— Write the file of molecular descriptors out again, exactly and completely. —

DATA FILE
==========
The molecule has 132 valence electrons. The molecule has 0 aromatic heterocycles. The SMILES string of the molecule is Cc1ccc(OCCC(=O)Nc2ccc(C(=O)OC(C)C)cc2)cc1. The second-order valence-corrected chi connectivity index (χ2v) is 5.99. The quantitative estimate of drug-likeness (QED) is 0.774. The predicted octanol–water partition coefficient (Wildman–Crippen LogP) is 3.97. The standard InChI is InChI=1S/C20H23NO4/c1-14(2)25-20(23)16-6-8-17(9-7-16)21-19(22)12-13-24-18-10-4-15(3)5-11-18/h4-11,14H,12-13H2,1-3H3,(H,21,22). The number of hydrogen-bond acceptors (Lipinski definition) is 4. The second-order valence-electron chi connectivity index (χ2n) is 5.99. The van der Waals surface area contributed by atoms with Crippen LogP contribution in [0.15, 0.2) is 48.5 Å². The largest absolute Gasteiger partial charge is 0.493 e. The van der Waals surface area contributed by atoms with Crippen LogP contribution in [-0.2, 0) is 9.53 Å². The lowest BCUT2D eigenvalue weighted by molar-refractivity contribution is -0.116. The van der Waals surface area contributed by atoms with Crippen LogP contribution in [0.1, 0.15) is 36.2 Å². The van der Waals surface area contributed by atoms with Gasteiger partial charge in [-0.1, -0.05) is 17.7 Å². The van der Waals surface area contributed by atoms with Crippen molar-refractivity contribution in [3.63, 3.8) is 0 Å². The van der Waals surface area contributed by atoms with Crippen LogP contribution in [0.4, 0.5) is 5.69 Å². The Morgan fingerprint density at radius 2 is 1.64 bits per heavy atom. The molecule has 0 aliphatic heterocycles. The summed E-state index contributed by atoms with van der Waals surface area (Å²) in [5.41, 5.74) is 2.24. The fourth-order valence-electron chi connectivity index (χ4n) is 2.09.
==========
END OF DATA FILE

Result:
The molecule has 132 valence electrons. The molecule has 0 aromatic heterocycles. The SMILES string of the molecule is Cc1ccc(OCCC(=O)Nc2ccc(C(=O)OC(C)C)cc2)cc1. The second-order valence-corrected chi connectivity index (χ2v) is 5.99. The quantitative estimate of drug-likeness (QED) is 0.774. The predicted octanol–water partition coefficient (Wildman–Crippen LogP) is 3.97. The standard InChI is InChI=1S/C20H23NO4/c1-14(2)25-20(23)16-6-8-17(9-7-16)21-19(22)12-13-24-18-10-4-15(3)5-11-18/h4-11,14H,12-13H2,1-3H3,(H,21,22). The number of hydrogen-bond acceptors (Lipinski definition) is 4. The second-order valence-electron chi connectivity index (χ2n) is 5.99. The van der Waals surface area contributed by atoms with Crippen LogP contribution in [0.15, 0.2) is 48.5 Å². The largest absolute Gasteiger partial charge is 0.493 e. The van der Waals surface area contributed by atoms with Crippen LogP contribution in [-0.2, 0) is 9.53 Å². The lowest BCUT2D eigenvalue weighted by molar-refractivity contribution is -0.116. The van der Waals surface area contributed by atoms with Crippen LogP contribution in [0.1, 0.15) is 36.2 Å². The van der Waals surface area contributed by atoms with Gasteiger partial charge in [-0.1, -0.05) is 17.7 Å². The van der Waals surface area contributed by atoms with Crippen molar-refractivity contribution in [3.63, 3.8) is 0 Å². The van der Waals surface area contributed by atoms with Crippen LogP contribution in [0.4, 0.5) is 5.69 Å². The Morgan fingerprint density at radius 2 is 1.64 bits per heavy atom. The molecule has 0 aliphatic heterocycles. The summed E-state index contributed by atoms with van der Waals surface area (Å²) in [5.41, 5.74) is 2.24. The fourth-order valence-electron chi connectivity index (χ4n) is 2.09.